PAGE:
Next we had to find chocolate chips. They are impossible to find in this country!! We had some random boy who was about 12 trying to help us and he was leading us all over the place looking for chocolate. He was helpful but a little annoying and Bossy Betsy had to shush him at the end finally. He kept trying to get us to buy these bitter chocolate candy pieces which people use in hot chocolate. Being the inquisitive chocolate pig that I am, I had already sampled those bars and they are soooo not ok to use in cookies. Thanks to the lesson Jackie and Rach taught me when I was like 13, I know for sure that chocolate bark is gross if you’re going to be consuming it when it’s not totally mixed in with something. 10 years later and their mean trick finally came in handy!

So we walked and walked and finally we found a candy store. They were selling chocolate bell thingys for 3 pesos each. Well, we needed like 20 and that’s a lot to spend on chocolate when all other other ingredients cost us 80 pesos. I asked her if we bought 20 would she give them to us for 2 pesos each. I have no idea what she said but when I counted out 20 so told me it was 40 pesos so I guess it worked.

Next I went to buy some fruit and the mango dude was selling them for 10 pesos EACH! I just bought them last weekend somewhere else for 5 pesos each. I asked if he would give me two for 10, he said 2 for 15 and I said 2 for 12 and we had a deal! Needless to say, I was pretty dang satisfied. After all the walking and looking though me and my group were about 30 minutes late for meeting everyone else so as we were walking back we were met by our Spanish teacher who was pretty worried. Poor guy thought he lost his whole class!

Nutrition Center

Wednesday we all went to the nutrition center in Bani. It’s the only nutrition center in the whole country. Its way more than just a regular nutrition center though, it’s for children under the age of five and so it doubles as a day care. People have to pay a little per month to take their kids there (to help with the costs since its run solely on donations) but in the morning the kids are fed breakfast, then they play and run around until snack time. They get milk as a snack at 10 and then lunch at 11 or 12. Then they are all given baths and lay down to nap while their clothes are washed. After more playing and another snack of milk, the parents can either pick their children up or let them stay for preschool. Children get a lot of milk at the clinic since they generally don’t get it at home. Due to the global food crisis, the cost of food has gone up a ridiculous amount in the last few years. Milk is much too expensive for the average person to buy and so they just go without.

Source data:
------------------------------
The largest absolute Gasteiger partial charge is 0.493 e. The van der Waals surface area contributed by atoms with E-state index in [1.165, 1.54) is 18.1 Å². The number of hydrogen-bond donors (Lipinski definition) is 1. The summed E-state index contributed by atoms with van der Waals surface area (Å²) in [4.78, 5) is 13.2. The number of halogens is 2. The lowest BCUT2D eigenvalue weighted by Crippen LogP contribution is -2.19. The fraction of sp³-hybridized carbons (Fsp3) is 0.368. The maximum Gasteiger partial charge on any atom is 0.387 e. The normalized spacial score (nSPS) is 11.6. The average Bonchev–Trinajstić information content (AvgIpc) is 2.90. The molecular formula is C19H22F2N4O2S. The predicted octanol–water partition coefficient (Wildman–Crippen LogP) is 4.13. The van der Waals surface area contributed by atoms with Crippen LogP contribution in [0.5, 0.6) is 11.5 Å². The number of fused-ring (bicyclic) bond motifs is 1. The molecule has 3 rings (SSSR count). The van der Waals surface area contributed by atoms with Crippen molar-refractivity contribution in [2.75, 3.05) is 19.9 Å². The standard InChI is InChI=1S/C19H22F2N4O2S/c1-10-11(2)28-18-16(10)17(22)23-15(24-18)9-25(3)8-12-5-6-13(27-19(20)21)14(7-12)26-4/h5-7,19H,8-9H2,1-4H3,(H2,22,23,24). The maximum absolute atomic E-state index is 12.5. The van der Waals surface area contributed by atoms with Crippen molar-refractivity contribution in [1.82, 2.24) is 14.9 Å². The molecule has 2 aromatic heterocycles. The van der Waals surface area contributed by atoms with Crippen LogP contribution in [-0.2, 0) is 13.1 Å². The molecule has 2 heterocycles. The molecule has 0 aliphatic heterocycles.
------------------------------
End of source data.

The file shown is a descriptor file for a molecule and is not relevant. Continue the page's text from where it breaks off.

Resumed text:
The clinic is run by a nun who is from Canada. She’s lived here in the DR for more than 30 years and had the nutrition clinic for a looong time. I’m not sure how long but I know that she moved from a church to her current building and has been there for the past 12 years. It seems she runs the clinic pretty well. In order for a person to bring their child to the center they have to come and volunteer one day a week. The children come to the clinic five days a week for up to a year. By then the mothers should know how to properly nourish their children with what they have and the child should be close to normal expected weight.

You all know that I am no fan of kids so playing with them for an entire hour was less than entertaining for me but it wasn’t too bad as long as I wasn’t one of the people holding the bubbles. After the kids at their lunch of “green soup” (which is made of green leaves made into a paste and noodles) my fellow PCTs and I were treated to lunch. It was the best lunch I have had in the country with delicious cheese, (the cheese from the colmados has the nick name “squeaky cheese” since it squeaks against your teeth when you eat it and this is the only cheese I’ve been eating pretty much since I got here), healthy cookies with oatmeal, fresh cantaloupe (which ALWAYS makes me think of you Rach since you loaded me up with it my last few days there:), fresh veggies which weren’t cooked, nice fluffy rolls and of course green soup. It was great!